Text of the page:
Ms Rosie Winterton: In 200405, the Department allocated £1.5 million to the Essex strategic health authority to improve access, choice and quality in national health service dentistry. Of this sum, Southend primary care trust (PCT) received £220,000. The PCT aims to create additional capacity of 23,400 places as a result. The PCT has a dental action plan in place which includes a range of measures to increase capacity and extend existing services, and has already negotiated two personal dental service contracts which has created an additional 13,000 patient registrations. The PCT has also recruited three Polish dentists as part of the Department's international recruitment scheme, with a fourth due to start later this month.
Mr. Amess: To ask the Secretary of State for Health how many dentists undertaking NHS work there are in (a) Essex and (b) Southend Primary Care Trust; and if she will list the practices which are taking new patients. 
Ms Rosie Winterton: The table shows the number of dentists in Essex and Southend Primary Care Trust (PCT).
Information about dentists taking on new national health service patients is not collected centrally. However, information can be obtained from local PCTs or from NHS Direct.
|Essex Strategic Health Authority (SHA)||628|
Helen Jones: To ask the Secretary of State for Health what steps she is taking to ensure that all NHS staff receive disability equality training; how many trusts provide such training; and how many strategic health authorities monitor the availability of such training in their area. 
[holding answer 9 June 2005]: The responsibility for diversity awareness training, which includes disability equality, lies with each national health service employer. We recommended in Improving Working Lives Practice Plus" that NHS employers provide employees with diversity awareness training. All NHS employers are expected to conform to Improving Working Lives" human resources practice by March 2006. General practitioner practices and foundation trusts, however, are not covered by these requirements. Compliance data are not held centrally.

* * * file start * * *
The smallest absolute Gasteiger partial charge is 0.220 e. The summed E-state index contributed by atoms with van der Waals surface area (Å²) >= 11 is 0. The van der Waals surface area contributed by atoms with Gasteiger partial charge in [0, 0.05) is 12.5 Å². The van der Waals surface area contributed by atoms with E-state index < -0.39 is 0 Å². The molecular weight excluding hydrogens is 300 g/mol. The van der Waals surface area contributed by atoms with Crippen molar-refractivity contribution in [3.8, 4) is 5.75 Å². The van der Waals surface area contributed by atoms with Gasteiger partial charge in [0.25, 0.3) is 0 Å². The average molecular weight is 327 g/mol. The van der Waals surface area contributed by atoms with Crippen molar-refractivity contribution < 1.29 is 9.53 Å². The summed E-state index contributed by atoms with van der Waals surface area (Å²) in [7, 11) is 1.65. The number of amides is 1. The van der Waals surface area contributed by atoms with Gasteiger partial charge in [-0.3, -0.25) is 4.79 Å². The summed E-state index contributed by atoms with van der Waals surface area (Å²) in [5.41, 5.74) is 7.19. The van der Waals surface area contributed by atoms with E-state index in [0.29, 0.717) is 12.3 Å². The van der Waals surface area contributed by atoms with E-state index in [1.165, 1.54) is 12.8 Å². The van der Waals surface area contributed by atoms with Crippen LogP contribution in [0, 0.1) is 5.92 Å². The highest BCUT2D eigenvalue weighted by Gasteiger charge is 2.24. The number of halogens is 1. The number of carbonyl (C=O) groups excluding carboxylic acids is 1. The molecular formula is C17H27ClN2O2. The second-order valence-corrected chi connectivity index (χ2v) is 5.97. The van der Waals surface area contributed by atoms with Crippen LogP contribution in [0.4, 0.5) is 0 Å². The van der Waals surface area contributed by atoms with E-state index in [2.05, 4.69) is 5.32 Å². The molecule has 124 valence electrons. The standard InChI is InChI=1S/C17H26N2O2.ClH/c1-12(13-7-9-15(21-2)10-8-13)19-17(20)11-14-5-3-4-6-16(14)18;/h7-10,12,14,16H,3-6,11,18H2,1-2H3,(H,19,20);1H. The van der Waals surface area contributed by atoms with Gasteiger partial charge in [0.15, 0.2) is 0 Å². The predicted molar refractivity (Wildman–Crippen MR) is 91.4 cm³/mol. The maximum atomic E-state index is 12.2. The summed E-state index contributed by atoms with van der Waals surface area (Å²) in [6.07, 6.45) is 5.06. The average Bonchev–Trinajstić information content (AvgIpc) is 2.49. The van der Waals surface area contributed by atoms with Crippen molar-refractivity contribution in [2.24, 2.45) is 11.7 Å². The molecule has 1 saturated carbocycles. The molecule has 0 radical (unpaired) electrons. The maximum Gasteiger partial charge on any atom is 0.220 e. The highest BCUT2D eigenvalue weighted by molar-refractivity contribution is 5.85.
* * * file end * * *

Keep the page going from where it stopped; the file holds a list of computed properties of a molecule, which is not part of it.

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Mr. Maude: To ask the Secretary of State for Health how many (a) general practitioners, (b) consultants, (c) junior doctors, (d) staff grade and (e) associate specialists were employed in NHS hospitals in (i) West Sussex, (ii) Surrey, (iii) Durham, (iv) the East Riding of Yorkshire and (v) each strategic health authority in each of the last eight years. 
Mr. Byrne: The information requested has been placed in the Library. Between 1997 and 2004 in England, consultants increased by 43 per cent.; associate specialists by 70 per cent.; staff grade by 114 per cent.; doctors in training or equivalents by 38 per cent, and general practitioners by 16 per cent.
Mr. Burstow: To ask the Secretary of State for Health what the stages in the registration of domiciliary care providers are; and what standard is required at each stage. 
Mr. Byrne: The Commission for Social Care Inspection (CSCI) is responsible for registering domiciliary care agencies in accordance with statutory regulations and national minimum standards. Information about registration is found on the application pack R1 and AppendixA3, both of which are available from CSCI at www.csci.org.uk.
Mr. Burstow: To ask the Secretary of State for Health how many people in (a) England and (b) each region have (i) met and (ii) not met the required standard at each stage in the registration of domiciliary care providers. 
Mr. Byrne: I understand from the chair for the Commission for Social Care Inspection (CSCI) that, in 200405, the CSCI registered 2,118 domiciliary care agencies, making a total of 4,091 registered as at 31 March 2005.
A total of 17 registrations for domiciliary care agencies were refused in 200405.
The regional analysis is shown in the table.
|Yorkshire and Humber||122|
|Region||Number refused application|
|Yorkshire and Humber||1|